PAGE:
The long-awaited collaboration between modern psychedelic giants Khruangbin and Malian singer-songwriter Vieux Farka Touré is here, and it’s a must-listen for anyone looking for music that cleanses the soul.
Titled “Ali,” the collaborative project honors the late Malian multi-instrumentalist Ali Farka Touré. When you listen to Ali’s music, it is evident almost instantly that his style has shaped the very core of Khruangbin’s sound. Hypnotic, serene guitar passages float under chanting vocal lines that melt in your mind in the heat of his danceable yet calming groove.
Ali’s music combines traditional Malian musical elements that let him sing from the heart with a uniquely reinvented form of blues, giving his art a voice to speak to the world. Ali’s style fits into the same decades-long musical story that Khruangbin and his son, Vieux Farka Touré, continue today in their music.
The voice of Ali is beautifully present in this homage — in everything from the graceful guitar work of Khruangbin’s Mark Speer to the intoxicating vocals Vieux Farka Touré delivers. He taps into his father’s spirit like never before, with repeating declarations that reach your heart and command you to let go of your troubles as you sway to the bliss of timeless psychedelia. Vieux Farka Touré stays true to the native tongues of Mali in his singing. Still, he communicates through the universal language of music, as any listener can feel the sheer emotion that drives his craft.
Vieux Farka Touré’s voice caresses the backing instrumentals of Khruangbin, matching the nuances of each track flawlessly to create a cohesive warm blanket of sound. His vocals particularly excel in the song “Tamalla,” which is the album’s most upbeat track. His performance, coupled with syncopated percussion, mesh together in one of the best grooves ever crafted by these artists — who have already made a case for themselves as masters of the art of the groove.
A groove doesn’t just materialize out of nothingness. It has to be breathed into life through layering, repetition, and slight variations on the pattern that catch you by surprise and satisfy your ears. In a heavily groove-based album like this, the most crucial question is how to bring it to life. The first track of “Ali,” “Savanne,” answers that question beautifully.
The song begins with a stripped-down, mellow guitar solo, featuring a sun-soaked pedal reminiscent of the one used in Ali Farka Touré’s guitar work on his legendary 1994 album “Talking Timbuktu.” The discordant interaction between Mark Speer’s fluttering guitar and the subtle, intermittent synths set a mood of suspense that leaves you wondering when the rhythm will come in and force the song into flight.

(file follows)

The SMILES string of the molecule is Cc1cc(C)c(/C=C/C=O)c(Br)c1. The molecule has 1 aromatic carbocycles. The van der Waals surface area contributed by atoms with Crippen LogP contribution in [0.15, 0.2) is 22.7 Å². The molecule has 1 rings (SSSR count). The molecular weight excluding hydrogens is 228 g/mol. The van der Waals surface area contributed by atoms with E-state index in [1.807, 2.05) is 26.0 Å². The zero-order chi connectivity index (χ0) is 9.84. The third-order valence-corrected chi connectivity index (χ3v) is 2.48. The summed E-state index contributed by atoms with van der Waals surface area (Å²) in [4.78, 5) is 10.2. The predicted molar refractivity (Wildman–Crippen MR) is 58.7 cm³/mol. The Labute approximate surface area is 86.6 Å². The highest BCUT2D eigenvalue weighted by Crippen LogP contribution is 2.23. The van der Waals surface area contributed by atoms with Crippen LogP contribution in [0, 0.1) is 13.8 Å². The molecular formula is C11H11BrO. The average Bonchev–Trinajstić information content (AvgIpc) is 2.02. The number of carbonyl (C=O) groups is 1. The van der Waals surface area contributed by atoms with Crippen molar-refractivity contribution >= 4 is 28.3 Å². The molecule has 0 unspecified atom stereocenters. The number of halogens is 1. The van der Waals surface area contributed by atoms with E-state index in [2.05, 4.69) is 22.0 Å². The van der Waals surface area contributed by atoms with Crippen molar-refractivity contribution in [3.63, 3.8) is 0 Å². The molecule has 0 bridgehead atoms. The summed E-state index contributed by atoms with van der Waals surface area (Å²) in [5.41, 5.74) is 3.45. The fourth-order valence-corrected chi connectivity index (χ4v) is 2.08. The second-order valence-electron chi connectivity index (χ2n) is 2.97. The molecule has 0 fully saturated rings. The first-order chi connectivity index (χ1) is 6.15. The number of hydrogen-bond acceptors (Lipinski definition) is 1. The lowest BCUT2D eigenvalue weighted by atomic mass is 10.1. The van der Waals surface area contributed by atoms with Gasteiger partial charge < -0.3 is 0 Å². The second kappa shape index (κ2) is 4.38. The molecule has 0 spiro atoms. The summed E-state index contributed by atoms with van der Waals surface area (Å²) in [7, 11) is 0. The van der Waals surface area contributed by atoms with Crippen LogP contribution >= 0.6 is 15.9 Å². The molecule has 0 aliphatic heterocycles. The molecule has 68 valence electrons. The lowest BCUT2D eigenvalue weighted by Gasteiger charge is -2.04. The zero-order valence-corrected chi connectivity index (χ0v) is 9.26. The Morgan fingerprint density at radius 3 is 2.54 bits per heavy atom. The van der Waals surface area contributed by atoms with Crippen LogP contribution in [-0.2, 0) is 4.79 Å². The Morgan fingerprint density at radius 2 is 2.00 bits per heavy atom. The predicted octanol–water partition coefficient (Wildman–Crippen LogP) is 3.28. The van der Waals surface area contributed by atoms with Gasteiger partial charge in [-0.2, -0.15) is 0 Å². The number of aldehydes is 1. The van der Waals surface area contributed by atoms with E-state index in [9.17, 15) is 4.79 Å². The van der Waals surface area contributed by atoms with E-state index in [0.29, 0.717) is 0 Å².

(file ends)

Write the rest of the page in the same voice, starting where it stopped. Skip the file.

Stealthily, Khruangbin’s Donald Johnson (drums) and Laura Lee (bass) slide under the transcendent guitar passage, setting the soundtrack for the psychedelic joyride into a pink sunset that is the rest of the album. The basslines and beats on this project are next-level, which is the caliber we have come to expect from Khruangbin.
From this moment on, the guitar is set free, dancing around the rock-solid groove laid down by Khruangbin’s rhythm section. Throughout every song, the guitar has a life of its own, sometimes floating along with Vieux Farka Touré’s chanted vocal refrains and sometimes departing to explore new pathways in the fabric of the sound.
Khruangbin fully embraces Ali Farka Touré’s distinct brand of blues in the track “Mahine Me.” Fitting the dynamic, larger-than-life harmonies of blues inside the relaxed tone established by the never-ending flow of this album is no easy task, but the song rises to the challenge. Although brief, it is a jubilant jump into a realm of sound not found on many other tracks. Extra percussion elements integral to the project are highlighted in “Mahine Me,” with delightful ratchets and traditional instruments that evoke an irresistible urge to move.
“Mahine Me” leads into an inward spiritual turn on the final two cuts from the album, “Ali Hala Abada” and “Alakarra.” If “Savanne” is a bird taking flight, “Ali Hala Abada” is not the bird's landing — rather, it’s flying for so long that it becomes one with the sky and willingly evaporates into thin air, leaving nothing but precious feathers behind. The soft whispers of “Ali” behind the mystical instrumentation of “Alakarra” are a poetic send-off to celebrate Ali Farka Touré’s spirit and legacy. His presence in the music of “Ali” is revealed before he departs, leaving the listener with an overwhelming sense of release and tranquility.
There is no lack of danceable moments on this album full of dissociative, contemplative compositions that make you feel like your thoughts bleed into the music. The only downfall of this project is that I want more of these melodic-driven pieces. Of course, they would need to be placed strategically within the carefully constructed framework of the album’s continuous ebb and flow.
Despite the slight shortage of peaks and valleys, the soundscape of “Ali” is stunning. It is often difficult to tell where one track ends and the next one begins in the best way possible. If you are looking for music equally suited for meditating alone under the stars as it is for being the soundtrack to a sweltering summer day spent with friends, look no further.
The music of “Ali” will take your troubles and gently float them off on a lonely cloud over the savannah. If you find your soul needing a vacation, you can lose yourself inside this entrancing groove.